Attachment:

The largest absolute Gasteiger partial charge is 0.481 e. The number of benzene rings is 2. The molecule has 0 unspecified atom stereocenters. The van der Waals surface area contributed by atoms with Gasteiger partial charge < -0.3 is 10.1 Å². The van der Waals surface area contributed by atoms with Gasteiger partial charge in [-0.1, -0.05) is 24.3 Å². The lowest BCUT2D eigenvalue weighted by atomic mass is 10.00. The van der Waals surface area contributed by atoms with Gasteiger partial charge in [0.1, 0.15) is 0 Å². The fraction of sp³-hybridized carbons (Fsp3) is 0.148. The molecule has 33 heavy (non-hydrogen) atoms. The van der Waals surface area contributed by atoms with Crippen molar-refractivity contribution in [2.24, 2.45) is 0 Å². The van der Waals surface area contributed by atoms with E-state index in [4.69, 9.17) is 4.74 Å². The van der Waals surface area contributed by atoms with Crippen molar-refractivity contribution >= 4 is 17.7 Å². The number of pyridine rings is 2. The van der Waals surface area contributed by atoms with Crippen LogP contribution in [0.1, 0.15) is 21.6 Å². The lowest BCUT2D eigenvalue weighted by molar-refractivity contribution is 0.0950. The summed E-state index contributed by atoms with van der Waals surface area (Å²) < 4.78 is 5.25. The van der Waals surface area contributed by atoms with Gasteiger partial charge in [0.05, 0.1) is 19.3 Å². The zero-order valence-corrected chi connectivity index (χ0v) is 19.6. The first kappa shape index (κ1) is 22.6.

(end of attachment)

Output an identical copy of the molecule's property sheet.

The largest absolute Gasteiger partial charge is 0.481 e. The number of benzene rings is 2. The molecule has 0 unspecified atom stereocenters. The van der Waals surface area contributed by atoms with Gasteiger partial charge < -0.3 is 10.1 Å². The van der Waals surface area contributed by atoms with Gasteiger partial charge in [-0.1, -0.05) is 24.3 Å². The lowest BCUT2D eigenvalue weighted by atomic mass is 10.00. The van der Waals surface area contributed by atoms with Gasteiger partial charge in [0.1, 0.15) is 0 Å². The fraction of sp³-hybridized carbons (Fsp3) is 0.148. The molecule has 33 heavy (non-hydrogen) atoms. The van der Waals surface area contributed by atoms with Crippen molar-refractivity contribution in [2.24, 2.45) is 0 Å². The van der Waals surface area contributed by atoms with E-state index in [4.69, 9.17) is 4.74 Å². The van der Waals surface area contributed by atoms with Crippen molar-refractivity contribution >= 4 is 17.7 Å². The number of pyridine rings is 2. The van der Waals surface area contributed by atoms with Crippen LogP contribution in [0.1, 0.15) is 21.6 Å². The lowest BCUT2D eigenvalue weighted by molar-refractivity contribution is 0.0950. The summed E-state index contributed by atoms with van der Waals surface area (Å²) < 4.78 is 5.25. The van der Waals surface area contributed by atoms with Gasteiger partial charge in [0.05, 0.1) is 19.3 Å². The zero-order valence-corrected chi connectivity index (χ0v) is 19.6. The first kappa shape index (κ1) is 22.6.